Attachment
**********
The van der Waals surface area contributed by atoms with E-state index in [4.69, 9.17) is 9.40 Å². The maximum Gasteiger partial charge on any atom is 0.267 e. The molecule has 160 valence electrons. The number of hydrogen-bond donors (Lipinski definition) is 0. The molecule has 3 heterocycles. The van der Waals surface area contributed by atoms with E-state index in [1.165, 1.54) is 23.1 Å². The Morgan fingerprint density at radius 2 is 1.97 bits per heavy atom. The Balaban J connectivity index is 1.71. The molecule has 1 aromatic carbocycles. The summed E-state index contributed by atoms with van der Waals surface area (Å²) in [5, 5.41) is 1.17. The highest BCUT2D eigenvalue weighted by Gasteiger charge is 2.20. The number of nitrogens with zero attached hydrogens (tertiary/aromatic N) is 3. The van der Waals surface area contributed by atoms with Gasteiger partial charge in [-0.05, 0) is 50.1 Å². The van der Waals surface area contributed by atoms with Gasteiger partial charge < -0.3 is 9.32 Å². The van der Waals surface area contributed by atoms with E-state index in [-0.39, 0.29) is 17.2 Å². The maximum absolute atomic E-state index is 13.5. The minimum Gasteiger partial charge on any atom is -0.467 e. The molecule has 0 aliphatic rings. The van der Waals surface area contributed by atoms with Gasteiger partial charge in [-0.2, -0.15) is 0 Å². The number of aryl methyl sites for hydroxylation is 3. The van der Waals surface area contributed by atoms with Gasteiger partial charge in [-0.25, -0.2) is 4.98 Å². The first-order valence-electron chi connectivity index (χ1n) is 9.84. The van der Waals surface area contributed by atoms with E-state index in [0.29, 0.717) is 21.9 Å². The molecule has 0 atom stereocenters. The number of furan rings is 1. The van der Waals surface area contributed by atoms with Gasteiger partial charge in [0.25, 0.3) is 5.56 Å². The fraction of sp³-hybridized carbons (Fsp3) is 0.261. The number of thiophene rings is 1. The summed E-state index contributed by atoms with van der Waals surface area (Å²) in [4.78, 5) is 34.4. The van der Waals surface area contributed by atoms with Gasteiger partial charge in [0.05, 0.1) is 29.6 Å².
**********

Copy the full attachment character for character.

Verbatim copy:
The van der Waals surface area contributed by atoms with E-state index in [4.69, 9.17) is 9.40 Å². The maximum Gasteiger partial charge on any atom is 0.267 e. The molecule has 160 valence electrons. The number of hydrogen-bond donors (Lipinski definition) is 0. The molecule has 3 heterocycles. The van der Waals surface area contributed by atoms with E-state index in [1.165, 1.54) is 23.1 Å². The Morgan fingerprint density at radius 2 is 1.97 bits per heavy atom. The Balaban J connectivity index is 1.71. The molecule has 1 aromatic carbocycles. The summed E-state index contributed by atoms with van der Waals surface area (Å²) in [5, 5.41) is 1.17. The highest BCUT2D eigenvalue weighted by Gasteiger charge is 2.20. The number of nitrogens with zero attached hydrogens (tertiary/aromatic N) is 3. The van der Waals surface area contributed by atoms with Gasteiger partial charge in [-0.05, 0) is 50.1 Å². The van der Waals surface area contributed by atoms with Gasteiger partial charge < -0.3 is 9.32 Å². The van der Waals surface area contributed by atoms with E-state index in [-0.39, 0.29) is 17.2 Å². The maximum absolute atomic E-state index is 13.5. The minimum Gasteiger partial charge on any atom is -0.467 e. The molecule has 0 aliphatic rings. The van der Waals surface area contributed by atoms with Gasteiger partial charge in [-0.2, -0.15) is 0 Å². The number of aryl methyl sites for hydroxylation is 3. The van der Waals surface area contributed by atoms with Gasteiger partial charge in [-0.25, -0.2) is 4.98 Å². The first-order valence-electron chi connectivity index (χ1n) is 9.84. The van der Waals surface area contributed by atoms with E-state index in [0.29, 0.717) is 21.9 Å². The molecule has 0 atom stereocenters. The number of furan rings is 1. The van der Waals surface area contributed by atoms with Gasteiger partial charge in [0.25, 0.3) is 5.56 Å². The fraction of sp³-hybridized carbons (Fsp3) is 0.261. The number of thiophene rings is 1. The summed E-state index contributed by atoms with van der Waals surface area (Å²) in [4.78, 5) is 34.4. The van der Waals surface area contributed by atoms with Gasteiger partial charge in [0.05, 0.1) is 29.6 Å².